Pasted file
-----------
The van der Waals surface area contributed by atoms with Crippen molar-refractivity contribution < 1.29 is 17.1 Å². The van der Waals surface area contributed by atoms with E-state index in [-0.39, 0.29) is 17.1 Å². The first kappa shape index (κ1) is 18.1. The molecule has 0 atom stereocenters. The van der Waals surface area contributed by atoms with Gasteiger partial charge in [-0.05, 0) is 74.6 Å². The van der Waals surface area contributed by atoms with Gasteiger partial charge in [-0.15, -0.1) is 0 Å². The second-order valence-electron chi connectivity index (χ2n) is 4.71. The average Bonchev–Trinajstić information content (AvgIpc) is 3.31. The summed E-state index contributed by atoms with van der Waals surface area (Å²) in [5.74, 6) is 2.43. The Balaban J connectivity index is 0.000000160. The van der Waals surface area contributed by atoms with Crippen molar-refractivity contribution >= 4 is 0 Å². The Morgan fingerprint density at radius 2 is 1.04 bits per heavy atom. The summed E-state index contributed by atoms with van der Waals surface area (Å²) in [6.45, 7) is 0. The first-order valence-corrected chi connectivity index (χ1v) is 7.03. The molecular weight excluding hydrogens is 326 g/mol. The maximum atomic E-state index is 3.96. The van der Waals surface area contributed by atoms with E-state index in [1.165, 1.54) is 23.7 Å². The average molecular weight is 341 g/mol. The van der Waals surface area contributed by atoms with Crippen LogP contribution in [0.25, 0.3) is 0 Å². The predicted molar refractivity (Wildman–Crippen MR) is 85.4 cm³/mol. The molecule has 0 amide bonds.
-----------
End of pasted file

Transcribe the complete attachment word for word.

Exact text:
The van der Waals surface area contributed by atoms with Crippen molar-refractivity contribution < 1.29 is 17.1 Å². The van der Waals surface area contributed by atoms with E-state index in [-0.39, 0.29) is 17.1 Å². The first kappa shape index (κ1) is 18.1. The molecule has 0 atom stereocenters. The van der Waals surface area contributed by atoms with Gasteiger partial charge in [-0.05, 0) is 74.6 Å². The van der Waals surface area contributed by atoms with Gasteiger partial charge in [-0.15, -0.1) is 0 Å². The second-order valence-electron chi connectivity index (χ2n) is 4.71. The average Bonchev–Trinajstić information content (AvgIpc) is 3.31. The summed E-state index contributed by atoms with van der Waals surface area (Å²) in [5.74, 6) is 2.43. The Balaban J connectivity index is 0.000000160. The van der Waals surface area contributed by atoms with Crippen molar-refractivity contribution >= 4 is 0 Å². The Morgan fingerprint density at radius 2 is 1.04 bits per heavy atom. The summed E-state index contributed by atoms with van der Waals surface area (Å²) in [6.45, 7) is 0. The first-order valence-corrected chi connectivity index (χ1v) is 7.03. The molecular weight excluding hydrogens is 326 g/mol. The maximum atomic E-state index is 3.96. The van der Waals surface area contributed by atoms with E-state index in [1.165, 1.54) is 23.7 Å². The average molecular weight is 341 g/mol. The van der Waals surface area contributed by atoms with Crippen LogP contribution in [0.25, 0.3) is 0 Å². The predicted molar refractivity (Wildman–Crippen MR) is 85.4 cm³/mol. The molecule has 0 amide bonds.